The question had arisen because, on Twitter, some writers have been bugging the pants off people by over-promoting. In fact, I've decided that the next in my series of writers' guides from Crabbit Publishing is going to be How to Promote Your Book Without Bugging the Pants Off People.
I think there are three main reasons why writers sometimes do too much jumping up and down about their books - bearing in mind that "too much" is going to be different depending on each beholder.
- Our publishers don't really do it for us. Most of us are expected to do vastly more than we used to have to; publishers' budgets have been slashed; and the window during which our publisher may do some activity has shrunk. Many of us (myself included) don't actually mind, and many of our publishers are delighted to let us do it.
- We can. Suddenly (and it really has been quite sudden) we have all the possible platforms of Facebook, Twitter, our own blogs, other people's blogs, etc, and they are free and easy. So it's easy to be a bit too free and easy with the opportunities. It's also easy for us to make connections with journalists and therefore easier for us to generate publicity opportunities in traditional media.
- Sheer blind panic at the thought that our much-loved, long slaved-over book might sink without trace, and a burning passion that people should get to read it.
I've read numerous pieces by highly successful self-publishers (including this piece by Joe Konrath and also a recent interview in the Guardian with Amanda Hocking) in which the value of tweeting etc in actually selling copies is regarded as over-rated. Joe Konrath has analysed sales movements in his ebooks (yes, we all get RSI from checking our figures!) and believes that it's not the tweeting or FBing or blogging or being interviewed anywhere that boosts his sales. He's not saying don't use Twitter or even that it's not useful - he's saying, and I agree, that it doesn't directly hugely affect sales, or not as much as we might think it would. What both writers do is write, and write lots. Amanda Hocking's sales rocketed because she put lots of books out there in quick succession, not because she found thousands of followers on Twitter.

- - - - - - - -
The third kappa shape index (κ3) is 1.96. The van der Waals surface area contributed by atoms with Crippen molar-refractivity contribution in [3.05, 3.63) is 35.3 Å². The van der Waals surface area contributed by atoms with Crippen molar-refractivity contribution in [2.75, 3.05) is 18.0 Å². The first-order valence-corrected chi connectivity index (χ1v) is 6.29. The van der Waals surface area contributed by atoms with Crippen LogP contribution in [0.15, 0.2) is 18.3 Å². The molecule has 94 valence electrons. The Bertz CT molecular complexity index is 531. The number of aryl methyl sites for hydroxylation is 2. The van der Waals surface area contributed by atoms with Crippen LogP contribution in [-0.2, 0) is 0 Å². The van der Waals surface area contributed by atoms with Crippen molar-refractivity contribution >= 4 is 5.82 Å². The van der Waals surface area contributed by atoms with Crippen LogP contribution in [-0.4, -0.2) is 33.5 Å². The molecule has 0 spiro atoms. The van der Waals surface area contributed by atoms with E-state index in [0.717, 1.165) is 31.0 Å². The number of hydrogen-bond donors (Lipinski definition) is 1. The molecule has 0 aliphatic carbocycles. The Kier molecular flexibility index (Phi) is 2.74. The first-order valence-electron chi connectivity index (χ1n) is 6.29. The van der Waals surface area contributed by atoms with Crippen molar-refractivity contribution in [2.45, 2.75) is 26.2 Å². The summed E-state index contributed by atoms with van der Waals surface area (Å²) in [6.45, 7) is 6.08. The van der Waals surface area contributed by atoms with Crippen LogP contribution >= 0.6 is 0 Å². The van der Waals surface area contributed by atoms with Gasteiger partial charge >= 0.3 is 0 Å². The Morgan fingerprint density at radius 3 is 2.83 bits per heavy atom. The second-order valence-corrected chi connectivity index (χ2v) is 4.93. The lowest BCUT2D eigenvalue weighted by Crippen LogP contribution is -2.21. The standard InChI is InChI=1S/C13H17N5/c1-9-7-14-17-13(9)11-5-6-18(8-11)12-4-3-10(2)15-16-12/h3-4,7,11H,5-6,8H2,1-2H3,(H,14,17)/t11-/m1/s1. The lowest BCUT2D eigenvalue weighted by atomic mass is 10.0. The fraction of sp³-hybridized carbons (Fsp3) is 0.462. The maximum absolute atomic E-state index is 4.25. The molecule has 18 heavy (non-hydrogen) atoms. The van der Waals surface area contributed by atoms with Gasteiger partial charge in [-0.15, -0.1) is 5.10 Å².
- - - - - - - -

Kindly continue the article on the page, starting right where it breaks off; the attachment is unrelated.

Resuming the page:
So, is one conclusion that a better way of promoting ourselves is to promote ourselves less and write more?
I rather think it may be. I think that spending two hours a day on promotion (in whatever form) will not be four times as effective as spending half an hour a day on that, and an extra hour and a half writing something. In fact, I'm rather sure that spending more time writing and less time promoting would be a very good idea for many of us - myself definitely included - for lots of reasons.
What do you think? Do we all do too much promotion, even those of us trying to keep it at the non-bugging end of the scale? Do we do too much for our own good? How do you know when you've done enough? What do you dislike about it? Or possibly like about it? Do you like the idea of doing less and writing more?
I'd love to know!
(Here is the link to the post I mentioned.)
Ahem. If by any chance you'd like help with how to use Twitter like a sensible and unbugging person, you might be interested in Tweet Right - the Sensible Person's Guide to Twitter, currently at a crazy cheap price on Amazon. I'm cringing at that blatant plug and the irony of its appearance in this post. But what the hell: in for a cringe, in for a crossing the line - my newest ebook for writers is Write a Great Synopsis - An Expert Guide.
*slinks off to do some writing*